Since COVID-19 vaccinations have become available in December 2020, an estimated 182 million people in the United States were fully vaccinated against COVID-19 by September 21, 2021. However, since April 2021, the number of people starting to get COVID-19 vaccines has decreased. People have cited vaccine safety concerns as deterrents to getting a COVID-19 vaccine, concerns that include deaths following COVID-19 vaccination. Although deaths after COVID-19 vaccination have been reported to VAERS, there have been few studies done to evaluate the mortality not associated with COVID-19 among vaccinated and unvaccinated groups. To analyze this, researchers conducted a study using the Vaccine Safety Datalink, comparing those who received COVID-19 vaccines and those who did not between December 2020 through July 2021. This study included data from 11 million people; 6.4 million received either Pfizer-BioNTech, Moderna or Janssen COVID-19 vaccine and 4.6 were unvaccinated. The analysis showed that those who received COVID-19 vaccinations had lower rates of mortality for non-COVID-19 causes than those unvaccinated. These findings provide evidence that COVID-19 vaccines are safe and support current vaccination recommendations.
Cortese MM, Taylor AW, Akinbami LJ, Thames-Allen A, Yousaf AR, Campbell AP, Maloney SA, Harrington TA, Anyalechi EG, Munshi D, Kamidani S, Curtis CR, McCormick DW, Staat MA, Edwards KM, Creech CB, Museru O, Marquez P, Thompson D, Su JR, Schlaudecker EP, Broder KR. Surveillance For Multisystem Inflammatory Syndrome in US Children Aged 5-11 Years Who Received Pfizer-BioNTech COVID-19 Vaccine, November 2021 through March 2022 . J Infect Dis . 2023 Feb 23;jiad051. Online ahead of print.
Haq K, Anyalechi EG, Schlaudecker EP, McKay R, Kamidani S, Manos C, Oster ME. Multiple MIS-C Readmissions and Giant Coronary Aneurysm After COVID-19 Illness and Vaccination: A Case Report . The Pediatric Infectious Disease Journal . 2022 Dec 16; DOI: 10.1097/INF.0000000000003801. Online ahead of print.
Multisystem inflammatory syndrome in children (MIS-C) rarely involves delayed giant coronary aneurysms, hospital readmissions, or symptom occurrence after COVID-19 vaccination. In this case report, the authors describe a child with all 3 of these unusual features. The authors discuss his clinical presentation and medical management, review the current literature, and review CDC guidance recommendations regarding further vaccinations. A 5-year-old boy began to show symptoms of MIS-C 55 days after COVID-19 illness and 15 days after receiving the first COVID-19 vaccine dose. This is the only reported case of a patient admitted to the hospital three times for MIS-C complications after COVID-19 vaccination. Whether the child’s MIS-C complications were related to his receiving a COVID-19 vaccine after having COVID-19 illness remains unknown. After consultation with the CDC-funded Clinical Immunization Safety Assessment Project, the patient’s care team decided against further COVID-19 vaccination until at least three months after normalization of inflammatory markers.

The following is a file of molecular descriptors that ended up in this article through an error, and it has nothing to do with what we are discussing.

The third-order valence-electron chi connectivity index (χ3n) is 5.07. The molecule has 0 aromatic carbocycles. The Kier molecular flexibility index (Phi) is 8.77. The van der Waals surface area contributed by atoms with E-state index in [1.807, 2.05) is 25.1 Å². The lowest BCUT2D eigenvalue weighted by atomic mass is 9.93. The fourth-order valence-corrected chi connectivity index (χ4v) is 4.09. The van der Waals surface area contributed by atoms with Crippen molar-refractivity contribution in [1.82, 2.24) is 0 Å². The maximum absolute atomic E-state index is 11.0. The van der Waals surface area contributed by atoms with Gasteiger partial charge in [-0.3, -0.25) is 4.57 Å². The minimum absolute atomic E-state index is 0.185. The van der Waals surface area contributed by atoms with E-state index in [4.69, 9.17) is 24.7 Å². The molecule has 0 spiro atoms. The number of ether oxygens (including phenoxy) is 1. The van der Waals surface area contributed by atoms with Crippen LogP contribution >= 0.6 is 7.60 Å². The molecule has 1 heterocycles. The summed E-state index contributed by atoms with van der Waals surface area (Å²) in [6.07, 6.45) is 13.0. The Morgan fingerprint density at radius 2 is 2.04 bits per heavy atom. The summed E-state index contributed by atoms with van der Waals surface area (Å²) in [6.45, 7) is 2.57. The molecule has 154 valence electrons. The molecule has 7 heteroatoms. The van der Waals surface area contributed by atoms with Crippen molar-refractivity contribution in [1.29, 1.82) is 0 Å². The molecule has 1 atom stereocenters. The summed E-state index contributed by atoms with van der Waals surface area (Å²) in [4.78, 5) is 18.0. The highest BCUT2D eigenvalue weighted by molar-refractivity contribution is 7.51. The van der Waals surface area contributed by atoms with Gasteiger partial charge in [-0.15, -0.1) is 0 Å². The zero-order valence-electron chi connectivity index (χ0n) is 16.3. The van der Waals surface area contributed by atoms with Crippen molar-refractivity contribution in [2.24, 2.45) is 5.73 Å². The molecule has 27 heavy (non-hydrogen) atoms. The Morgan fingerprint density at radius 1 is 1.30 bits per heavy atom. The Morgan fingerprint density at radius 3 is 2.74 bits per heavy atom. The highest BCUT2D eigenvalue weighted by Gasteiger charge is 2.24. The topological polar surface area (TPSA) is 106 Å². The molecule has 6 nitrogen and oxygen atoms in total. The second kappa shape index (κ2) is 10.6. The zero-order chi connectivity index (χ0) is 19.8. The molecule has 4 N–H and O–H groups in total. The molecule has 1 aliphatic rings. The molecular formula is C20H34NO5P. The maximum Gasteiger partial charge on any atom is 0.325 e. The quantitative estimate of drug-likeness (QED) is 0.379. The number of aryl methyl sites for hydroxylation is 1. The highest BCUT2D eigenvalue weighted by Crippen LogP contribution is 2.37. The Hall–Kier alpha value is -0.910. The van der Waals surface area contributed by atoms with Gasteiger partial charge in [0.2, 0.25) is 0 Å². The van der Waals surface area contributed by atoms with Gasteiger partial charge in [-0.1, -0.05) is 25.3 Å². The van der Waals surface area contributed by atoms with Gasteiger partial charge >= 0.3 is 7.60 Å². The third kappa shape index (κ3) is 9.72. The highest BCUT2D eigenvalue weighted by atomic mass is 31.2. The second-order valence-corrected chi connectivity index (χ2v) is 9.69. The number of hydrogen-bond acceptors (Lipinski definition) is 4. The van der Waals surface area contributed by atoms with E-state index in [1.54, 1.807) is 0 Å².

Yousaf AR, Cortese MM, Taylor AW, Broder KR, Oster ME, Wong JM, Guh AY, McCormick DW, Kamidani S, Schlaudecker EP, Edwards K, Creech CB, Staat MA, Belay ED, Marquez P, Su JR, Salzman MB, Thompson D, Campbell AP, MIS-C Investigation Authorship Group. Reported cases of multisystem inflammatory syndrome in children aged 12-20 years in the USA who received a COVID-19 vaccine, December, 2020, through August, 2021: a surveillance investigation . Lancet Child Adolesc Health . 2022 May;6(5):303-312. Epub 2022 Feb 23.
Multisystem inflammatory syndrome in children (MIS-C), a condition in children where the heart, liver, kidneys, or other organs of the body become inflamed, is a rare but serious complication of COVID-19 disease in people ages less than 21 years. Because this inflammatory illness occurs after COVID-19 infection, scientists wondered if this same type of inflammatory illness might occur after COVID-19 vaccination. In this report, published May 2022, investigators found that reported cases of MIS-C occurring at some point during the surveillance period after receiving a COVID-19 vaccine were rare; they identified 21 cases in people ages 12–20 years during a period when more than 21 million people these ages had received at least one vaccine dose. Most of the people who developed MIS-C also had laboratory evidence showing past or recent COVID-19 infection. Whether COVID-19 vaccination contributed in any way to them developing MIS-C remains unknown. CDC will continue to monitor reports of MIS-C and report findings, particularly in children and adolescents now authorized to receive the COVID-19 vaccine.
Belay ED, Godfred Cato S, Rao AK, Abrams J, Wilson WW, Lim S, Newton-Cheh C, Melgar M, DeCuir J, Webb B, Marquez P, Su JR, Meng L, Grome HN, Schlaudecker E, Talaat K, Edwards K, Barnett E, Campbell AP, Broder KR, Bamrah Morris S. Multisystem Inflammatory Syndrome in Adults after SARS-CoV-2 infection and COVID-19 vaccination . Clin Infect Dis. 2021 Nov 28;cia963. Online ahead of print.